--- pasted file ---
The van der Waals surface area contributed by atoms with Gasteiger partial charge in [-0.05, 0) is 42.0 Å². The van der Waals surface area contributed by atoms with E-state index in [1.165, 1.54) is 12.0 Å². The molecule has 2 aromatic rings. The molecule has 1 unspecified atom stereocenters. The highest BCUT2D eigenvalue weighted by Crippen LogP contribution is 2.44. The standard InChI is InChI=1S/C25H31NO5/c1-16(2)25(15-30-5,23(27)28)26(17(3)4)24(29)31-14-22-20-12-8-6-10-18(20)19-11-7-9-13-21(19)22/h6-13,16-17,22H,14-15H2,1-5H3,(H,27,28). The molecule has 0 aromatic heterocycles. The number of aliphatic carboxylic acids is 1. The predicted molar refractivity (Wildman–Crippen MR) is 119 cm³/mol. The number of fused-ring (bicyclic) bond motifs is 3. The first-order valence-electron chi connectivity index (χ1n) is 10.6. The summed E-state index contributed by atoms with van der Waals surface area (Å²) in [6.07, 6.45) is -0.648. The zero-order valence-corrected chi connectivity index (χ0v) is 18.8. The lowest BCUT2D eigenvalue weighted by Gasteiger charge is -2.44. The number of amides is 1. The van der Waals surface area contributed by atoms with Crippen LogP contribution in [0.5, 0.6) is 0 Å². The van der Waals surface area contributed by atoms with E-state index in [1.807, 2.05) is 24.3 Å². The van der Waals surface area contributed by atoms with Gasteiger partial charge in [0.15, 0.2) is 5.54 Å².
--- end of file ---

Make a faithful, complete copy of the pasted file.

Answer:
The van der Waals surface area contributed by atoms with Gasteiger partial charge in [-0.05, 0) is 42.0 Å². The van der Waals surface area contributed by atoms with E-state index in [1.165, 1.54) is 12.0 Å². The molecule has 2 aromatic rings. The molecule has 1 unspecified atom stereocenters. The highest BCUT2D eigenvalue weighted by Crippen LogP contribution is 2.44. The standard InChI is InChI=1S/C25H31NO5/c1-16(2)25(15-30-5,23(27)28)26(17(3)4)24(29)31-14-22-20-12-8-6-10-18(20)19-11-7-9-13-21(19)22/h6-13,16-17,22H,14-15H2,1-5H3,(H,27,28). The molecule has 0 aromatic heterocycles. The number of aliphatic carboxylic acids is 1. The predicted molar refractivity (Wildman–Crippen MR) is 119 cm³/mol. The number of fused-ring (bicyclic) bond motifs is 3. The first-order valence-electron chi connectivity index (χ1n) is 10.6. The summed E-state index contributed by atoms with van der Waals surface area (Å²) in [6.07, 6.45) is -0.648. The zero-order valence-corrected chi connectivity index (χ0v) is 18.8. The lowest BCUT2D eigenvalue weighted by Gasteiger charge is -2.44. The number of amides is 1. The van der Waals surface area contributed by atoms with Crippen LogP contribution in [0.5, 0.6) is 0 Å². The van der Waals surface area contributed by atoms with E-state index in [1.807, 2.05) is 24.3 Å². The van der Waals surface area contributed by atoms with Gasteiger partial charge in [0.15, 0.2) is 5.54 Å².